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October 3, 2016   Columns Articles | Inside UGA | Graduate Student Travel Awards enhance international…
Magnify Barcellos, Diego-h
Diego Barcellos visited Mount Fuji while in Japan for a conference.
Magnify Urban, Emily-h
Emily Urban coducts an interviewer on the PMIL project in Mozambique.
  • Barcellos, Diego-h
  • Urban, Emily-h

Graduate Student Travel Awards enhance international research efforts

October 3, 2016
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For the second year in a row, three UGA students have been named recipients of Graduate International Travel Awards from the UGA Office of Global Programs in the College of Agricultural and Environmental Sciences.

Established in 2011, the awards traditionally have provided roundtrip airfare to an international destination to only one graduate student. For the past two years, however, applications have been of such a high quality that OGP has expanded the number of awards given.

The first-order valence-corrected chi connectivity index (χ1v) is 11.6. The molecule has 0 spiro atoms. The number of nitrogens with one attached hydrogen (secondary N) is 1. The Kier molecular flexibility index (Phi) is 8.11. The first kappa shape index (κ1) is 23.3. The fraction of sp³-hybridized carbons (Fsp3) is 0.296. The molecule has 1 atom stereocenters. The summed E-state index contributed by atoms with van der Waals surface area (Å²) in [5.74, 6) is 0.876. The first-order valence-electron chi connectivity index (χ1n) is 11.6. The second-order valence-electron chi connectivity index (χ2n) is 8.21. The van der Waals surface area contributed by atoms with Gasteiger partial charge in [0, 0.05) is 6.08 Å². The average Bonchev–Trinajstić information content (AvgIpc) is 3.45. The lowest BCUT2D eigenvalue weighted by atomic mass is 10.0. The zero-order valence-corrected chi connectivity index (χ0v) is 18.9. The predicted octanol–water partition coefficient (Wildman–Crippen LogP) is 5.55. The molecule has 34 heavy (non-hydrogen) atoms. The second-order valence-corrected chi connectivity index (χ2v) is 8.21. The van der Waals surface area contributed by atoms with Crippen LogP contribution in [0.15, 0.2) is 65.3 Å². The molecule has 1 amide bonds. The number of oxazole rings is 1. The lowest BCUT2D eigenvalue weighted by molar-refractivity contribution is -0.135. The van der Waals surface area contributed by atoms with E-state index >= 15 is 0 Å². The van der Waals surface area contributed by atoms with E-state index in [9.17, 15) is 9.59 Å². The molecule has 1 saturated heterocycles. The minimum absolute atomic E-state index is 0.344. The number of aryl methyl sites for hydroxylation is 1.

This year's recipients, Alexandra Bentz, Diego Barcellos and Emily Urban, traveled a combined distance of 37,703 miles this summer to further their research and enhance their international experience.

Bentz, a doctoral candidate in poultry science, spent a week in Orange Walk, Belize, collecting behavioral data, testing for rabies and Bartonella bacteria, and collecting hair samples to measure cortisol levels in vampire bats.

Because Bentz's doctoral research focuses on the genetic mechanisms that regulate aggression in birds, her experience measuring the stress hormone cortisol was an opportunity for her to begin a new line of exploration with fellow UGA graduate student Daniel Becker, who is leading the research project.

"Daniel approached me last year about joining the project and helping with measuring the stress hormone cortisol," Bentz said. "I became interested in the behavioral aspect of the project and, since I had never done work abroad, I was excited to go to Belize and to work with 20-30 biologists from all over the world who are studying various aspects of vampire bats in this region."